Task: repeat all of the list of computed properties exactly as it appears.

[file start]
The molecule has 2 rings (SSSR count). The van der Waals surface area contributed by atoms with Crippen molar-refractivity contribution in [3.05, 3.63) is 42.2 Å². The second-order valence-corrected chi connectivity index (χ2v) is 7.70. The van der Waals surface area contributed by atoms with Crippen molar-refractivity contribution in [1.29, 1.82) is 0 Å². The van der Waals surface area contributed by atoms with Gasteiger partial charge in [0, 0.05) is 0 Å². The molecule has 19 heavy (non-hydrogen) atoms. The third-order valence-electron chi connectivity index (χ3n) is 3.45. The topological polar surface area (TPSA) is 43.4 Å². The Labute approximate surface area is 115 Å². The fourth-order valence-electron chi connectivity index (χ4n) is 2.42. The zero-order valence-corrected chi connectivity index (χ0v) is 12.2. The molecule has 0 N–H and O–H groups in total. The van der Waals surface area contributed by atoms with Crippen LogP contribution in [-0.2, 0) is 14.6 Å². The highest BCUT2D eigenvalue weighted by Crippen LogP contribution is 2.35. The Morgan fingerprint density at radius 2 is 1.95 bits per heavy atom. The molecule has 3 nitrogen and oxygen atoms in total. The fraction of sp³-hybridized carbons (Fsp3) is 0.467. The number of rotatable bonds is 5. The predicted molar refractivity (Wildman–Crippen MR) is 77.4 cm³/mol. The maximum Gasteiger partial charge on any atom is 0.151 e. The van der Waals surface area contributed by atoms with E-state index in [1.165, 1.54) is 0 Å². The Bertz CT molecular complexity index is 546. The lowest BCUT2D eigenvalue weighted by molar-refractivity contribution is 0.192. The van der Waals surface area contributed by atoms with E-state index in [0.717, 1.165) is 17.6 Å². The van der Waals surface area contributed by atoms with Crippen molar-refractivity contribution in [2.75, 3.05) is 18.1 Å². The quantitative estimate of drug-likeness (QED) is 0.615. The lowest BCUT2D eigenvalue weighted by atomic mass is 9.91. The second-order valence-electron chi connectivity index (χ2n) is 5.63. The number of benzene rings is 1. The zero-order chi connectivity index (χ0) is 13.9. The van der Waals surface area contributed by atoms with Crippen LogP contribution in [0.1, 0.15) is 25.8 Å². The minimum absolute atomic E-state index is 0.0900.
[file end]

The molecule has 2 rings (SSSR count). The van der Waals surface area contributed by atoms with Crippen molar-refractivity contribution in [3.05, 3.63) is 42.2 Å². The second-order valence-corrected chi connectivity index (χ2v) is 7.70. The van der Waals surface area contributed by atoms with Crippen molar-refractivity contribution in [1.29, 1.82) is 0 Å². The van der Waals surface area contributed by atoms with Gasteiger partial charge in [0, 0.05) is 0 Å². The molecule has 19 heavy (non-hydrogen) atoms. The third-order valence-electron chi connectivity index (χ3n) is 3.45. The topological polar surface area (TPSA) is 43.4 Å². The Labute approximate surface area is 115 Å². The fourth-order valence-electron chi connectivity index (χ4n) is 2.42. The zero-order valence-corrected chi connectivity index (χ0v) is 12.2. The molecule has 0 N–H and O–H groups in total. The van der Waals surface area contributed by atoms with Crippen LogP contribution in [-0.2, 0) is 14.6 Å². The highest BCUT2D eigenvalue weighted by Crippen LogP contribution is 2.35. The Morgan fingerprint density at radius 2 is 1.95 bits per heavy atom. The molecule has 3 nitrogen and oxygen atoms in total. The fraction of sp³-hybridized carbons (Fsp3) is 0.467. The number of rotatable bonds is 5. The predicted molar refractivity (Wildman–Crippen MR) is 77.4 cm³/mol. The maximum Gasteiger partial charge on any atom is 0.151 e. The van der Waals surface area contributed by atoms with E-state index in [1.165, 1.54) is 0 Å². The Bertz CT molecular complexity index is 546. The lowest BCUT2D eigenvalue weighted by molar-refractivity contribution is 0.192. The van der Waals surface area contributed by atoms with E-state index in [0.717, 1.165) is 17.6 Å². The van der Waals surface area contributed by atoms with Crippen molar-refractivity contribution in [2.75, 3.05) is 18.1 Å². The quantitative estimate of drug-likeness (QED) is 0.615. The lowest BCUT2D eigenvalue weighted by atomic mass is 9.91. The second-order valence-electron chi connectivity index (χ2n) is 5.63. The number of benzene rings is 1. The zero-order chi connectivity index (χ0) is 13.9. The van der Waals surface area contributed by atoms with Crippen LogP contribution in [0.1, 0.15) is 25.8 Å². The minimum absolute atomic E-state index is 0.0900.